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GP Week : Issue 210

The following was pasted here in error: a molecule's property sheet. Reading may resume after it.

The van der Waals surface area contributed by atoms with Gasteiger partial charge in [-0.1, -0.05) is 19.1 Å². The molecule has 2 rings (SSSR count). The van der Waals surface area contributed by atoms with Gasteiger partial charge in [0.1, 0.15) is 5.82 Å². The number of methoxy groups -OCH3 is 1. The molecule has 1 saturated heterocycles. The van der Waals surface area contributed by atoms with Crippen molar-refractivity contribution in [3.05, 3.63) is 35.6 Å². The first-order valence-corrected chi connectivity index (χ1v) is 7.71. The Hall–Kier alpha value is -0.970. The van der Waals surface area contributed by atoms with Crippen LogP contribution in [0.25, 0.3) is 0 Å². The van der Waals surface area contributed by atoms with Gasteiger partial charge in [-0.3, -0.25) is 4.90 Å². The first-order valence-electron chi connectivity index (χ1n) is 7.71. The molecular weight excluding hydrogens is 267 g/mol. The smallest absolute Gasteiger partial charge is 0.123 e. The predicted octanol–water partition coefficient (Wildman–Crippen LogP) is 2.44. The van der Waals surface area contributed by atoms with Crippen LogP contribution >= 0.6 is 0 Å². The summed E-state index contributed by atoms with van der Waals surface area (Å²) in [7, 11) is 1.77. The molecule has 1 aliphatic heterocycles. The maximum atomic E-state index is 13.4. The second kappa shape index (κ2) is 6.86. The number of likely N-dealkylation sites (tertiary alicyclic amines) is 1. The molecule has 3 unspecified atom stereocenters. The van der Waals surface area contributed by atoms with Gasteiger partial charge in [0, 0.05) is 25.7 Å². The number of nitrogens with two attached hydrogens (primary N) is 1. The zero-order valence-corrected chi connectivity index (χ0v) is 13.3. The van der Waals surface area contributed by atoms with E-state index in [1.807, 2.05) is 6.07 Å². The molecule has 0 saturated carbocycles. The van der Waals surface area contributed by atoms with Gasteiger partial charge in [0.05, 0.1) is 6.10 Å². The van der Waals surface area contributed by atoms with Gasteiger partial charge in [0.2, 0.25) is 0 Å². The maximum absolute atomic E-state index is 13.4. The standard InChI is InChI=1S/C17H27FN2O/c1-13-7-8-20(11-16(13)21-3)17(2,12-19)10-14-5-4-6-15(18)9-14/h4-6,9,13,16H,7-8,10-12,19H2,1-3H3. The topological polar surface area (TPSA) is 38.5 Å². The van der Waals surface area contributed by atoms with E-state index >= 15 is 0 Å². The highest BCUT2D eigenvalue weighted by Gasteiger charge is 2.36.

At last – something for Ferrari to latch on to TECHNICAL TeCHNICAL PAOLO FILISETTI Technical Editor Two weeks ago, we ended our analysis predicting that the big blow suffered by Ferrari in Monza, wouldn’t be repeated in singapore, thanks to the track layout that would fit the F14T better than the Italian track. But what happened around the streets of Marina Bay hugely exceeded our, but we think also Ferrari team, expectations. The car, was noticeably more drivable than on any other track. The fact is that the traction problems that always hindered the performance of this car suddenly seem to be disappearing. A further demonstration of this fact was the overall performance of Raikkonen – even though he was unable to completely capitalise on the improvements of his car, he was able to show a consistency that was just a distant memory for him, harking back to his time at Lotus last year. It is important to say that here in Singapore Ferrari didn’t bring a revised package from the aero point of view. So it was much more a matter of set-up in terms of wing angles, and better coupling with the SuperSoft tyres, that allowed the F14T to show a better potential compared to the harder compounds so far throughout the season. It was interesting to note in the Sector Analysis that in T2 and T3, Alonso was able to set the best sector times of the race. His top speed on the other hand was not exceptional – let’s say average in every sector – and even the speed trap showed a certain lack of top speed, compared to other cars. Hence it was mainly a question of hugely improved balance that allowed both Ferrari drivers to find themselves at ease with the car. That said, this weekend confirms that the main problem related to the F14T throughout the season has mainly related to traction and to the unpredictability of the front end at corner entry and rear end at corner exit. What was shown in Singapore cannot be seen as an improvement that will be confirmed In the forthcoming races, but is at least valuable data that has a fundamental importance in relation to the 2015 car design. Singapore demonstrated clearly the good and the bad areas of this car, confirming the fact that this project cannot be fixed during the current season – not just because of the rules limitations, in terms of development (see frozen Power SINGAPORE RACE SECTOR ANALYSIS T1 TIME ANALYSIS RANGE 29,646(HAM) – 31,414(ROS) 29.5 30 30.5 31 31.5 ALO RAI VET RIC MAG BUT MAS BOT HAM ROS T1 T1 RACE SECTOR ANALYSIS T1 SPEED ANALYSIS RANGE 285,2Kmh(ROS) – 325,2 KMH(MAG) 285.2 293.2 301.2 309.2 317.2 325.2 ALO RAI VET RIC MAG BUT MAS BOT HAM ROS SPEED 1 SPEED 1 Our man Paolo is Italian through-and-through, and the seemingly improved pace of the Ferraris has him ... well, excited, in a cautious sort of way! 38 GPWEEK.com // 38 GPWEEK.com // F1 >>> SINGAPORE PARTNERS: